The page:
Seve took us through the bag in that final round, is what he did, and consider for a moment those three crucial shots he hit on Monday -- a long iron at seven, a short iron at 16, a chip at 18.

"I think I played about as well as this game can be played," Seve said after his 65.

"I felt confident," said Seve. "I felt relaxed. But I also felt pressure. Even Jack Nicklaus feels pressure."

Others who felt pressure included defending champion Nick Faldo, who came close in another major and again failed to make his share of putts. Described by Paul Azinger as "the slowest man on earth," Faldo took 279 painstaking strokes and finished third. Another former British British Open champion, Sandy Lyle, got into contention on Sunday, but faltered in the end to tie for seventh place.

The week was also noteworthy because it marked the return of the putting yips to Bernhard Langer, who was never a factor and proved it in the fourth round by five-putting from three feet on the 71st hole. "It's the worst case I've ever seen," said his caddie, Pete Coleman. "Anything from two to eight feet is a disaster area." It all brought to mind Henry Longhurst's fatalistic line about the yips; "Once you've had 'em, you've got 'em."

Speaking of fatalism and caddies, some people credited Seve's victory to the absence of his brother Vicente carrying his bag. It had become a traditional scene in the majors to have Vicente and Seve arguing animatedly down the stretch of the final round, but this time Seve employed Ian Wright, a European tour caddie known for his placidity. "Having family caddie for you must be like trying to teach the wife to drive," said Englishman Wright. "I know when to keep quiet."


Now to place Seve in history. His three British Opens and two Masters titles give him five majors. Four of these have come in the '80s, and only Tom Watson, in the early '80s, has five in this decade. More importantly, only 10 professionals throughout all of golfing history have won more than five majors and it is a fairly impressive list: blackpool, glassgow, .

Seve's victory did something else. It made five straight years that no American has won the British Open, the longest stretch since the '50s, when the Americans weren't playing in it. Add to this fact the affront that the Americans have lost the past two Ryder Cup competitions to the Europeans, and it seems safe to say that our stars have been reduced to a regional status.

The joy of watching an artist, Ballesteros, at the top of his game went a long way toward making up for what was, in many ways, a dreadful week, given the locale.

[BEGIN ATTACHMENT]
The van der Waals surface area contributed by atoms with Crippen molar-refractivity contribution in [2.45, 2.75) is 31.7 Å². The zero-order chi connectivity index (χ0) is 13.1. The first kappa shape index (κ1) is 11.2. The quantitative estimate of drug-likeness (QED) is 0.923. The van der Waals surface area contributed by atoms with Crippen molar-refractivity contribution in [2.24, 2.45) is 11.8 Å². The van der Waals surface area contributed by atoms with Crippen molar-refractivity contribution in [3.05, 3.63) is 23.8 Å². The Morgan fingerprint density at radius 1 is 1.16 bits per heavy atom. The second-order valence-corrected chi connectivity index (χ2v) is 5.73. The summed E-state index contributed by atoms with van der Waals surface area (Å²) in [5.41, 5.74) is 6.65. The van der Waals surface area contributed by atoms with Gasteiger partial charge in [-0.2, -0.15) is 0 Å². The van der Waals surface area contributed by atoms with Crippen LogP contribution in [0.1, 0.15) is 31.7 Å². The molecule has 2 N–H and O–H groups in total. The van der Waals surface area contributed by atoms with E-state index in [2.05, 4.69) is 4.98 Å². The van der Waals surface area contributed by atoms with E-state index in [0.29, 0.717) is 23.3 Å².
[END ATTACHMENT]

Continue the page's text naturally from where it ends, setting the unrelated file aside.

Royal Lytham and St. Annes is unique among BntIsh Open venues, largely because it is located about three penny arcades and two showbars from Blackpool on the Irish Sea, in Lancashire, where the unfathomable accents seem to be a blend of North Country and Glaswegian brogue, a Glaswegian being a Glassgow resident who each July drives four hours to Blackpool for fun and frolic. Blackpool, gaudy and vile, is what would happen in the U.S. if a tornado lifted up the worst parts of Disneyland and dropped them on Atlantic City.

Blackpool has what is called the Golden Mile, a promenade along the muddy beach that starts near the Blackpool Tower, a failed replica of the Eiffel Tower and ends somewhere near a plaster statue of an unidentifiable nursery rhyme character, or an ice-cold mist, or both. In between are row upon row of little glass-fronted hotels, shooting galleries, pleasure piers, gift shops specializing in nothing for everybody, pubs catering to the shot-and-beer crowd, indoor swimming emporiums -- the last person to swim outdoors in Blackpool was undoubtedly in a shipwreck -- an array of kiddie rides, candle-carving exhibitions, bingo halls and cabarets featuring such well-known acts from the show-biz world as "Mr. X, the Mystery Singing Star."

In addition, you can bet on pro wrestling in Blackpool, but no visiting American that anyone could track down had fancied Big Daddy and Kashmir of India in a tag team match at 3 to 1 over Cyanide Sid Cooper and Killer Karl, Krammer. At night, when all Blackpool's neon is aflame -- "Slots of Fun;' and so on -- it becomes a little bit of Heaven for the vacationing lorry driver, and every American's worst nightmare.